Methanogens, anaerobic bacteria that generate methane from hydrogen and carbon dioxide, make up the largest group of archaebacteria identified so far. Four genera of methanogens that differ widely in size and morphology are seen here in scanning electron micrographs made by Alexander J. B. Zehnder of the Swiss Federal Institute of Technology. Shown here is Methanosarcina. The cells are shown enlarged 2,500 diameters. The methanogens are found only in oxygen-free environments. Image: Scientific American
Editor's Note: Microbiologist Carl R. Woese, a recipient of the Crafoord Prize, Leeuwenhoek Medal, and a National Medal of Science, died December 30, 2012, at the age of 84. This story was originally published in the June 1981 issue of Scientific American.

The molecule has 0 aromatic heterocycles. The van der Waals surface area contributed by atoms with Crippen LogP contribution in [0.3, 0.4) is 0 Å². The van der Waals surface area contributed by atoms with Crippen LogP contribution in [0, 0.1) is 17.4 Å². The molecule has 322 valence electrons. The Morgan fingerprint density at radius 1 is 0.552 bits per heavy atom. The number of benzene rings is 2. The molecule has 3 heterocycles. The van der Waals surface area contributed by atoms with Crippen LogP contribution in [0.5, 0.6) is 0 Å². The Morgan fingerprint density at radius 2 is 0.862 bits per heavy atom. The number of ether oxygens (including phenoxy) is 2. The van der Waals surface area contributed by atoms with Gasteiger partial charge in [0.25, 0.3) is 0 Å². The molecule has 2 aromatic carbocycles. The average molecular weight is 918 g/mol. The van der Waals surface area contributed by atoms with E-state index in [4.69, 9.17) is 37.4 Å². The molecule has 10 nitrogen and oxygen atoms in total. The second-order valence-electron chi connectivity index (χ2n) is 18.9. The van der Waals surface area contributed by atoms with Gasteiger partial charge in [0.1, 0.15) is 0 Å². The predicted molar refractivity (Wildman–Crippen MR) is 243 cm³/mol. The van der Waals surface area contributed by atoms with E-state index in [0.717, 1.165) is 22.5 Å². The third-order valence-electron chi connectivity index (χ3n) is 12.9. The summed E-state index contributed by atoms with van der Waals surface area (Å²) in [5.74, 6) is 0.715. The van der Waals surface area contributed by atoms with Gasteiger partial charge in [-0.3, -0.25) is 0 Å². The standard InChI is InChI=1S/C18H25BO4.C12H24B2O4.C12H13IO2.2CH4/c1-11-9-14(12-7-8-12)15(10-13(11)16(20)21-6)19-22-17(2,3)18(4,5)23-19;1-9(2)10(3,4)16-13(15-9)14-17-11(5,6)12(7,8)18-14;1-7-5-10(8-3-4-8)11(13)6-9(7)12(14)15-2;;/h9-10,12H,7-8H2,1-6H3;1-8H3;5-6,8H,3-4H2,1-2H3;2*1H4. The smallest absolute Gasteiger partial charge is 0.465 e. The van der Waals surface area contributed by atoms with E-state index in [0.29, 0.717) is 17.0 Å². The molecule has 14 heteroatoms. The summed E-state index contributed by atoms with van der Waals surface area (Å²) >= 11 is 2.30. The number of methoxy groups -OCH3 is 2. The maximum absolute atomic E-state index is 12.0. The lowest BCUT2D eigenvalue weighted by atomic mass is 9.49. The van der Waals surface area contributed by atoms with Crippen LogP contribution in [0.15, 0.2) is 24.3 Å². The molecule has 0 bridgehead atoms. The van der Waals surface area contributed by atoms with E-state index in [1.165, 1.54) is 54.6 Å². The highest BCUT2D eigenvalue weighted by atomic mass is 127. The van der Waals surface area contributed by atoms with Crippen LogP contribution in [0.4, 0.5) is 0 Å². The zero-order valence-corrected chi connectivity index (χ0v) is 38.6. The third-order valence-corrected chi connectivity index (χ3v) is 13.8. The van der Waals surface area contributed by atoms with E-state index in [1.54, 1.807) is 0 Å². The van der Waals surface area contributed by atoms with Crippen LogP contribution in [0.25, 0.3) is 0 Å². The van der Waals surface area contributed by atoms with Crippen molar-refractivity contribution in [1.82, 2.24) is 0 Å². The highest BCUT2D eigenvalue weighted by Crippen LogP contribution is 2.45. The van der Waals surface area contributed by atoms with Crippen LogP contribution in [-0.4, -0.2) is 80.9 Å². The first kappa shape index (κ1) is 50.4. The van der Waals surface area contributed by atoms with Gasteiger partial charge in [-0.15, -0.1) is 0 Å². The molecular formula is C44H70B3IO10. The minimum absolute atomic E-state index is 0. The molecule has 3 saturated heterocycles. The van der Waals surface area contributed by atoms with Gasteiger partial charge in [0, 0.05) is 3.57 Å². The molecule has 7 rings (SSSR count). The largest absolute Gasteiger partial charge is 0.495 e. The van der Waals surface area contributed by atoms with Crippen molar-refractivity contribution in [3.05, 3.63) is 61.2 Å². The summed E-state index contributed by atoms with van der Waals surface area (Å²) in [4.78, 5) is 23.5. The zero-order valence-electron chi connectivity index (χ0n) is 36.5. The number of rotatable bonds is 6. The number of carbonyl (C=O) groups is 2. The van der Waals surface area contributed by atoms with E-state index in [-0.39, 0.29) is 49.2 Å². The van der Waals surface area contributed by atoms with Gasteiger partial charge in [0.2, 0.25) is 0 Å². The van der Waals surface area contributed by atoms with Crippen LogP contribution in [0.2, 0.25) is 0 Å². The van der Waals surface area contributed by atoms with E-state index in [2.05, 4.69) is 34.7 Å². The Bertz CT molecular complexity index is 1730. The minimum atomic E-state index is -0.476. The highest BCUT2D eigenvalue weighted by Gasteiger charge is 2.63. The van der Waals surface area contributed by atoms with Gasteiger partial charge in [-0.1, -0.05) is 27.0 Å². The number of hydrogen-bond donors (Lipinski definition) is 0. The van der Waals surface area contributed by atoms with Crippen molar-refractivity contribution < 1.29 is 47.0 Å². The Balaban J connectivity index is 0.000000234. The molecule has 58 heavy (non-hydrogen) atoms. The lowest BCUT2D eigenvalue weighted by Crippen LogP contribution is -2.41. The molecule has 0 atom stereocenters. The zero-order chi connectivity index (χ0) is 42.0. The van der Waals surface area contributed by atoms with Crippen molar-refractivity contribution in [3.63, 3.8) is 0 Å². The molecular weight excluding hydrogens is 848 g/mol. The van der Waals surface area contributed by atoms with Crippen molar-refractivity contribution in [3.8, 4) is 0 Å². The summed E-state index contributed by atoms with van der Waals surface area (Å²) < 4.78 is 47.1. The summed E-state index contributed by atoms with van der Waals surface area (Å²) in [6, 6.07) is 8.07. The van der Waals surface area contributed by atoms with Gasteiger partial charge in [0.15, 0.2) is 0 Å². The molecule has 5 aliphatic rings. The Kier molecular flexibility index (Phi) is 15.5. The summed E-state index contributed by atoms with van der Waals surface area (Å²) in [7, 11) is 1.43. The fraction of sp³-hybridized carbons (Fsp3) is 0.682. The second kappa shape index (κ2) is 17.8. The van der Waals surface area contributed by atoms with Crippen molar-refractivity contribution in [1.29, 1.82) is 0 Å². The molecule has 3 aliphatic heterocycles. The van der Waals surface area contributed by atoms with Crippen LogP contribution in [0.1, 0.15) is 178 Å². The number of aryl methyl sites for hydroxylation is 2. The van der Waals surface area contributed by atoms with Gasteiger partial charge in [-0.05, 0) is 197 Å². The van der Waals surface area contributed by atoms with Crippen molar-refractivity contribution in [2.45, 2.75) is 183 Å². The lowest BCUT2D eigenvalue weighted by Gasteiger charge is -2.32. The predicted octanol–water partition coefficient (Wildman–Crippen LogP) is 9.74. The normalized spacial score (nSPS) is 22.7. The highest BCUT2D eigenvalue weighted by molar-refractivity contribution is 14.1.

Early natural philosophers held that life on the earth is fundamentally dichotomous: all living things are either animals or plants. When microorganisms were discovered, they were divided in the same way. The large and motile ones were considered to be animals and the ones that appeared not to move, including the bacteria, were considered to be plants. As understanding of the microscopic world advanced it became apparent that a simple twofold classification would not suffice, and so additional categories were introduced: fungi, protozoa and bacteria. Ultimately, however, a new simplification took hold. It seemed that life might be dichotomous after all, but at a deeper level, namely in the structure of the living cell. All cells appeared to belong to one or the other of two groups: the eukaryotes, which are cells with a well-formed nucleus, and the prokaryotes, which do not have such a nucleus. Multicellular plants and animals are eukaryotic and so are many unicellular organisms. The only prokaryotes are the bacteria (including the cyanobacteria, which were formerly called blue-green algae).